In “That’s one long gold bubble,” Tim Ianaco created an illustrative animated graphic from Google news archives comparing the news coverage of “housing bubble,” “credit bubble,” and “gold bubble.” He rightfully observes the following:
…my understanding of how bubbles work is that they materialize rather quickly, fueled by media coverage toward the end and then they burst spectacularly – like the stock market bubble, the housing bubble, and the credit bubble.
The news coverage that you see above for the ‘gold bubble’ looks nothing like the other three, rising gradually since 1970, the early-1980s gold price peak almost imperceptible in the graphic.
In fact, not only has skepticism toward gold steadily increased over recent decades, Google news archives shows that skepticism is at or near “record” highs. The appearance of “gold” and “bubble” has never been higher in the news; only the early 1940s even come close. Google’s records are more spotty for the use of the specific term “gold bubble,” but they still seem to show that this term’s current usage is at historic levels.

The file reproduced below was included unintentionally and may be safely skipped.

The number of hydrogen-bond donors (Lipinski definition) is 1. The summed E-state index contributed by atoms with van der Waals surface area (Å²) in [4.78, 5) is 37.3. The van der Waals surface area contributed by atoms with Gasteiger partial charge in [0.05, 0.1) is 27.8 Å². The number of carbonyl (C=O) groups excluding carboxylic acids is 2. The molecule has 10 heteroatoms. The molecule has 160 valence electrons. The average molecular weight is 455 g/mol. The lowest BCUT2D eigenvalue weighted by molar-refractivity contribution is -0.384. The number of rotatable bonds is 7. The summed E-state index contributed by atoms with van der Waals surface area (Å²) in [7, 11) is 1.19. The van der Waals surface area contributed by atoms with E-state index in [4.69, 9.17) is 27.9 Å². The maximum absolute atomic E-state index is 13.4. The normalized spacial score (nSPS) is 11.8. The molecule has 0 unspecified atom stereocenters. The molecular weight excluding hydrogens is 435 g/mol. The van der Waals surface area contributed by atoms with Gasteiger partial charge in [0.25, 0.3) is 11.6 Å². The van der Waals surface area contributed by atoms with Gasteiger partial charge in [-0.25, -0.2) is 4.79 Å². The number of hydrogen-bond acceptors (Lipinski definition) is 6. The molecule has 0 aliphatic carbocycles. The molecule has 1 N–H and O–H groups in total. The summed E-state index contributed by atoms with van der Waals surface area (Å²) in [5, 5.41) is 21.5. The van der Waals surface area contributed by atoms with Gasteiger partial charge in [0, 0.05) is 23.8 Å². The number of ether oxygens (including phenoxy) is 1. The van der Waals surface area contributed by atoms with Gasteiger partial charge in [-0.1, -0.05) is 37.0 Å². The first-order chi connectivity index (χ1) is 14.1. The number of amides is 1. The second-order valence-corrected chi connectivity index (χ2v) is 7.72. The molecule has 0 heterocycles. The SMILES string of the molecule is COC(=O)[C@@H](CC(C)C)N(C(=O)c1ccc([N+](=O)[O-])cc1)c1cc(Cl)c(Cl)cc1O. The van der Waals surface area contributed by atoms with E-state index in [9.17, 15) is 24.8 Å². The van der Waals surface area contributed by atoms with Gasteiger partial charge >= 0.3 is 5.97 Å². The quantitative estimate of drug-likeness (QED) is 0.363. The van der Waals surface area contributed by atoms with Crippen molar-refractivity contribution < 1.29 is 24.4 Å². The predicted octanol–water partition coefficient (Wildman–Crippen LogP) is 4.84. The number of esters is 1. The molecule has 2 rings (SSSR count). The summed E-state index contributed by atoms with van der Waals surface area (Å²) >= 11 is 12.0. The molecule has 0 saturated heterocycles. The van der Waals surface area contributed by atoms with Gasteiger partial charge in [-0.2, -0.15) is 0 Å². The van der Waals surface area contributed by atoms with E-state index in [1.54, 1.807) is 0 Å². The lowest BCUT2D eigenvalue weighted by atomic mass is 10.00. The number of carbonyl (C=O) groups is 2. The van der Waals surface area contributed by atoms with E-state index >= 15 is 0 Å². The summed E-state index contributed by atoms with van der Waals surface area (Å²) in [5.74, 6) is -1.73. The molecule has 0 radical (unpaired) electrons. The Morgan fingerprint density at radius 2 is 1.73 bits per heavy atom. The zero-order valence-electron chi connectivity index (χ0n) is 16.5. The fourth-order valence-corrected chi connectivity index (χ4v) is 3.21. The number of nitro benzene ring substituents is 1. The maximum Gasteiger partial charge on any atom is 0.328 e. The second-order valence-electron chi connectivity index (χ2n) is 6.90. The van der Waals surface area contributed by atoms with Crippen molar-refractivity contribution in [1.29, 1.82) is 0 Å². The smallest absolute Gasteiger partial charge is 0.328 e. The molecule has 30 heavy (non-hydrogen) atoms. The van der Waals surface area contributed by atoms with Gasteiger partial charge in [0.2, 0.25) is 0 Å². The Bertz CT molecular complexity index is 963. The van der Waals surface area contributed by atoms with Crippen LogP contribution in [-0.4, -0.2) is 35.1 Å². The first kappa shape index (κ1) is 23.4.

A historic rise in bubble babble over gold
A friend likes to send me periodic updates from Google trends which I find even more informative regarding current gold sentiment. According to Google trends, interest in buying gold is lower than last year at the height of the financial crisis when gold went “on sale.” While buying interest has settled back down, bubble-watching has surged. Google trends shows searches including “gold” and “bubble” have spiked sharply just in the last three months. (The trends shown below use all regions because Google’s data for just the United States for “gold” and “bubble” are extremely limited. Google’s trend data are also very limited for searches on the specific term “gold bubble.”)
Taken together, these graphics suggest a growing “bubble” in skepticism in gold – even if some portion of this data comes from refuting claims that gold is in a bubble. This run may continue until some event finally delivers the validation that so many require before buying gold and that so many buyers of gold are trying to anticipate – for example, a surge in inflationary pressures (I am part of “Inflation Watch“), a persistent extension of the near decade-long weakness in the U.S. dollar, a disorderly run on the dollar, a major sovereign default, etc..
Interestingly enough, Google trends shows that a spike in “sell gold” might be an indicator for a short-term top in gold. The spike in the first quarter of 2008 preceded the collapse in gold prices around 6 months later. The trend is currently increasing again, but no spike.
Be careful out there.